Unless you work there, or have a family member or friend under a section, it’s unlikely you will have ever set foot in a psychiatric institution. For many, these environments — their conditions, routines, and prescriptive treatments — remain something of a mystery.
Yes, we have seen them dramatised in films such as Girl Interrupted and One Flew Over the Cuckoo’s Nest, but it’s 2021 — surely today’s reality must be vastly different, right?
Well, yes and no.
Firstly, there are countless factors that determine the quality of care these institutions can deliver — the funding they receive, how well-trained the staff are, the security level, the therapeutic consistency, and so on. However, key though these issues may be, the central catch-22 of psychiatric institutions is that they are charged with the dual-purpose of quarantining as well as healing their patients.
This begs the question, how would a healthy person fare if they were deprived of the freedoms they take for granted? Or no longer had recourse to the love and support of friends and family? How do you think you and I would hold up within these limiting environments?
In 2007, my mother was detained under a section and spent the next 13 years of her life in psychiatric institutions. During this difficult period I would visit her regularly, and bore witness to the steady decline of her mental health. Suffering from severe PTSD and depression, she had long since lost touch with all of her friends and, despite our consistent efforts to support her, my brother and I were close to giving up hope. Then something unexpected happened — she made a miraculous recovery.
But was it miraculous?
Love and Belongingness (the third tier of Maslow’s Hierarchy of Needs) does not easily lend itself to clinical research. Even today, there are few case studies on this pillar of psychological wellbeing. Furthermore, in respect to our often underfunded psychiatric institutions, it is exceedingly difficult to implement.
Sustaining meaningful relationships in such a constricting, turbulent environment is near impossible. After all, when the staff themselves aren’t adequately valued, have not been sufficiently trained in empathy, and constantly move through a revolving door, how can patients feel love and belonging?
My mother experienced this first hand — until one day it all changed. After befriending a certain care worker her mental health began to drastically improve. Before this person’s arrival my mother hadn’t had her core needs met. Suddenly, the care worker in question was treating her not as a patient to be condescended to, or as a daily problem to be solved, but as a fellow human being. They took regular trips to the local forest and, for my mother (whose environment was mainly limited to a small, spartan room), communing with nature beside her newfound companion was a significant step towards recovery.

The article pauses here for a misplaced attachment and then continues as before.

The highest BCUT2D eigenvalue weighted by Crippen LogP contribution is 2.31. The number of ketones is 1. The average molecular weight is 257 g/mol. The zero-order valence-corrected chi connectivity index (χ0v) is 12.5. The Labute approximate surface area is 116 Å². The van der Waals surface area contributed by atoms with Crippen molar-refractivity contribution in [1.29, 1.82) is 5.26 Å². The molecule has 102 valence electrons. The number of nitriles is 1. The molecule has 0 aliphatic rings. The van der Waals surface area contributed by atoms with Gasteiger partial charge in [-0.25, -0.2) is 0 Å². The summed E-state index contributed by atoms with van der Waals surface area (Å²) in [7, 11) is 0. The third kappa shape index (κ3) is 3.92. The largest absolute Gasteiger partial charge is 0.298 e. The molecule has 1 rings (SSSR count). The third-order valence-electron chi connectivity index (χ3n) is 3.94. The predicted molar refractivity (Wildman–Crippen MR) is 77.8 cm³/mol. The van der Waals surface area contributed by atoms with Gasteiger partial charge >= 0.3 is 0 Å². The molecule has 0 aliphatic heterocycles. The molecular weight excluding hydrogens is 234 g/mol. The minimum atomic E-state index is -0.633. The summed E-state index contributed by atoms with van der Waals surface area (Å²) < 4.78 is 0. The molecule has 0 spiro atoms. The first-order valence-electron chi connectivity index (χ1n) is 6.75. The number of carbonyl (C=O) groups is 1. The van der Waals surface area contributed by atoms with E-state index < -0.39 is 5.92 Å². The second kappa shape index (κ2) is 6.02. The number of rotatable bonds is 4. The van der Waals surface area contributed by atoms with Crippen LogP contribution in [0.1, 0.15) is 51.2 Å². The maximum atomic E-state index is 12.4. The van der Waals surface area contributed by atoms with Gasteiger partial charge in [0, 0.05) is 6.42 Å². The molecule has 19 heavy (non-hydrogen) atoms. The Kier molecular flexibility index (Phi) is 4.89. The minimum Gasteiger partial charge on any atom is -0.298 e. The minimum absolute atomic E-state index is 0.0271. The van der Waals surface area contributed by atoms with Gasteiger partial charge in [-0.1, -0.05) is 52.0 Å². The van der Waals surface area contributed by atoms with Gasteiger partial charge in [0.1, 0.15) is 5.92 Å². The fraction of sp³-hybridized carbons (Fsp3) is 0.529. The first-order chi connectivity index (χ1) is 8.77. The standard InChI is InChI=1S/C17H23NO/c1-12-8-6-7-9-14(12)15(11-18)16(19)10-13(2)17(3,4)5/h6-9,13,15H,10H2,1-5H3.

No amount of Electroconvulsive therapy (ECT), or prescription medication (prescribed against her will) helped more than those excursions with her friend. Although such treatments can certainly be helpful, without Love and Belongingness as a foundation, their efficacy is undeniably limited. Her care-worker knew intuitively that authentic compassion is only possible when we are willing to be vulnerable ourselves, and truly engage with another’s suffering.
This begs the question, without Love and Belongingness how can we expect people to truly heal? No amount of psychiatric ingenuity can help the thousands, like my mother, who’s core human needs aren’t being met. In fact, with the absence of such a key component to health and wellbeing, treatments are often misprescribed in an attempt to plug a hole they simply cannot fill.
In a recent study on “The experience of long stay in high and medium secure psychiatric hospitals in England”, researchers concluded:
Negative perceptions arose from excessive restrictions, treatment repetition and changes in therapeutic relationships, leading some patients to exhibiting tokenistic engagement and low motivation to progress.
Given what we’ve discussed, is this really surprising?
Of course, every individual’s needs and requirements are different, and I do not mean to discredit the health professionals and care-workers who genuinely care for the wellbeing of their patients.
The issue isn’t the people.
The issue is the environment.
The issue is systemic.
Until these institutions are better funded, and the fundamental building-blocks of recovery are better understood, thousands less fortunate than my mother will continue to be swept under the rug.
While the pandemic has put a huge strain on our interpersonal life, it has also made us feel the importance of Love and Belongingness more acutely. Hopefully, this will enable it to be further integrated into our psychiatric institutions — then maybe others can be guided to their own ‘miraculous’ recoveries.